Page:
Frogs and Toads - Physical Characteristics
Like mammals, birds, bony fishes, reptiles, and other amphibians, frogs are vertebrates (VER-teh-brehts). A vertebrate is an animal with a spine, or backbone. Compared with all the other vertebrates, frogs are the only ones that have this combination of features:
- A wide head and large mouth
- Two big, bulging eyes
- A short body with only eight or nine bones in the spine
- Two extra bones in the ankle area that make their long legs even longer
- A long, rod-shaped bone, called a urostyle (YUR-oh-stile) in the hip area
- No tail
Most of the frogs are about 1.5 to 3.0 inches (3.5 to 7.5 centimeters) long from the tip of the snout to the end of the rump. Some are much smaller. The smallest species are the Brazilian two-toed toadlet and the Cuban Iberian rain frog, which only grow to about 0.4 inches (1 centimeter) long. These compare with the unusually large Goliath frog, which can grow to 12.6 inches (32 centimeters) long and weigh 7 pounds (3.25 kilograms).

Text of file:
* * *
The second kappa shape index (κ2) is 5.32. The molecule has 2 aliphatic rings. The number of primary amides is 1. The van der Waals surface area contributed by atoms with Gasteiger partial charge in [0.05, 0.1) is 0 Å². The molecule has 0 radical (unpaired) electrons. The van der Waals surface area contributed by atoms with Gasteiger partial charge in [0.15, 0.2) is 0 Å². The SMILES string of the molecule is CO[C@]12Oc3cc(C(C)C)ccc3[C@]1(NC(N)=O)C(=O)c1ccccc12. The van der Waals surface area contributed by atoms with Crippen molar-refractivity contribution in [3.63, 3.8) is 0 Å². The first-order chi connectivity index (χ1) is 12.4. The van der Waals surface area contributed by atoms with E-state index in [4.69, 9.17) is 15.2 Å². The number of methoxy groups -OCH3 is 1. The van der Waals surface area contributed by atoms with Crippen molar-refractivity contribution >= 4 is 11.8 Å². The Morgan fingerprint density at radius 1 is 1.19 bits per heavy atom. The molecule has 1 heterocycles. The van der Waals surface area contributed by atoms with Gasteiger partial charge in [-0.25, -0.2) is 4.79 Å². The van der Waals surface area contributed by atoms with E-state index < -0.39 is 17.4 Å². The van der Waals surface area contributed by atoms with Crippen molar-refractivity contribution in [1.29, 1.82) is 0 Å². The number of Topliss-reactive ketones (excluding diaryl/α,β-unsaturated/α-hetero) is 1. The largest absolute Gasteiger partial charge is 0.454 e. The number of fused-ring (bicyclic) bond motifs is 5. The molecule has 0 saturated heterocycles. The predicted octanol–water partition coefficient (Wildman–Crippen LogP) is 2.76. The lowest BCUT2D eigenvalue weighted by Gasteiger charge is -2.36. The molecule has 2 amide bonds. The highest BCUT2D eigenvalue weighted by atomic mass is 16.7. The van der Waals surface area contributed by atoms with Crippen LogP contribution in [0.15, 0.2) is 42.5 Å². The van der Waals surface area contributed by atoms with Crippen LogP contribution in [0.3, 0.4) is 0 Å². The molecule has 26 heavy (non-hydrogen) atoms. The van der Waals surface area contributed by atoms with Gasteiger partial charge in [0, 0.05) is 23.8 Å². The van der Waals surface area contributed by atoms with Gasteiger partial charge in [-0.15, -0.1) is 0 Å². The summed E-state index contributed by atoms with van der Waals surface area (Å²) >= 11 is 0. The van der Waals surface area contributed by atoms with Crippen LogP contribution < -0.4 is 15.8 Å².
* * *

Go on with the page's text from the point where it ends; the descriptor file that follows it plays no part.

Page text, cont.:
Depending on the species, the skin on a frog may be smooth, somewhat bumpy, or covered with warts. Although many people think that all warty frogs can be called toads, only those in one family of frogs are true toads. The members of this family typically have chubby bodies, rather short hind legs, and many warts. What sets them apart from other frogs—even those that are also chubby, warty, and short-legged—is something called a Bidder's organ. A Bidder's organ is a female body part that is found inside a male toad. This tiny organ does not appear to do anything in a healthy male toad, but it does help scientists tell a true toad from all other kinds of frogs.
A great number of frogs are green, brown, gray, and other colors that look much like the background in the place they live. They also have spots, stripes, and other patterns that help them blend into their surroundings. Many of the poison frogs, among others, are not camouflaged. They have bright colors that make them very noticeable.
Most species of frogs lay eggs that hatch into tadpoles. Tadpoles are sometimes described as a sack of guts with a mouth at one end and a tail at the other. Often, the mouth on a tadpole is hard like the beak of a bird and is able to scrape bits of plants off the sides of underwater rocks. Some tadpoles instead have a fleshy mouth. These tadpoles suck in water and strain little bits of food out of it. Including their tails, tadpoles are often as long as or longer than the adult frogs. As the tadpoles change into young frogs, however, the tail slowly becomes shorter and shorter until it is gone.